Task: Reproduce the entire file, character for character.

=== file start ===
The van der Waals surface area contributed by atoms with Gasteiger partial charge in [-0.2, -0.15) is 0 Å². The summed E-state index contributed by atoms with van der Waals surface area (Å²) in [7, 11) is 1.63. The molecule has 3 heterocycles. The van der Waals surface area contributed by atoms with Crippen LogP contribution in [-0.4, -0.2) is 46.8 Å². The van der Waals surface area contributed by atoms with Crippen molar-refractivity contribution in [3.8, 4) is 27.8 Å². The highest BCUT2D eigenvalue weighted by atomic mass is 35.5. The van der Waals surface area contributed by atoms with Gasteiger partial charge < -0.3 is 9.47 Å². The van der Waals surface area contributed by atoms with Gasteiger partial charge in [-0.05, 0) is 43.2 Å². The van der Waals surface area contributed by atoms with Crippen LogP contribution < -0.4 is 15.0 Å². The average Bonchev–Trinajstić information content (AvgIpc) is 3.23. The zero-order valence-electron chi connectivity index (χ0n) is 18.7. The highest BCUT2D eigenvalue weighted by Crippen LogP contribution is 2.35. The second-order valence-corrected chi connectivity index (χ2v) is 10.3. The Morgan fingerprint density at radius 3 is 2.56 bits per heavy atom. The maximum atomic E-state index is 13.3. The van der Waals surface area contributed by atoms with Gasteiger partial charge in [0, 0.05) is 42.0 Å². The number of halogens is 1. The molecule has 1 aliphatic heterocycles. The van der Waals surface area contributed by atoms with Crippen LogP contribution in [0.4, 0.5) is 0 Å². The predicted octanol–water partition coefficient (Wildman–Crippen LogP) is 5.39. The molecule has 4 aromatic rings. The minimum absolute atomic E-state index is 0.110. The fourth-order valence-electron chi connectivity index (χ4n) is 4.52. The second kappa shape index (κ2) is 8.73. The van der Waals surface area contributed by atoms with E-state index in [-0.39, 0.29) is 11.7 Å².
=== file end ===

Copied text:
The van der Waals surface area contributed by atoms with Gasteiger partial charge in [-0.2, -0.15) is 0 Å². The summed E-state index contributed by atoms with van der Waals surface area (Å²) in [7, 11) is 1.63. The molecule has 3 heterocycles. The van der Waals surface area contributed by atoms with Crippen LogP contribution in [-0.4, -0.2) is 46.8 Å². The van der Waals surface area contributed by atoms with Crippen molar-refractivity contribution in [3.8, 4) is 27.8 Å². The highest BCUT2D eigenvalue weighted by atomic mass is 35.5. The van der Waals surface area contributed by atoms with Gasteiger partial charge < -0.3 is 9.47 Å². The van der Waals surface area contributed by atoms with Gasteiger partial charge in [-0.05, 0) is 43.2 Å². The van der Waals surface area contributed by atoms with Crippen LogP contribution < -0.4 is 15.0 Å². The average Bonchev–Trinajstić information content (AvgIpc) is 3.23. The zero-order valence-electron chi connectivity index (χ0n) is 18.7. The highest BCUT2D eigenvalue weighted by Crippen LogP contribution is 2.35. The second-order valence-corrected chi connectivity index (χ2v) is 10.3. The Morgan fingerprint density at radius 3 is 2.56 bits per heavy atom. The maximum atomic E-state index is 13.3. The van der Waals surface area contributed by atoms with Gasteiger partial charge in [0, 0.05) is 42.0 Å². The number of halogens is 1. The molecule has 1 aliphatic heterocycles. The van der Waals surface area contributed by atoms with Crippen LogP contribution in [0.4, 0.5) is 0 Å². The predicted octanol–water partition coefficient (Wildman–Crippen LogP) is 5.39. The molecule has 4 aromatic rings. The minimum absolute atomic E-state index is 0.110. The fourth-order valence-electron chi connectivity index (χ4n) is 4.52. The second kappa shape index (κ2) is 8.73. The van der Waals surface area contributed by atoms with E-state index in [-0.39, 0.29) is 11.7 Å².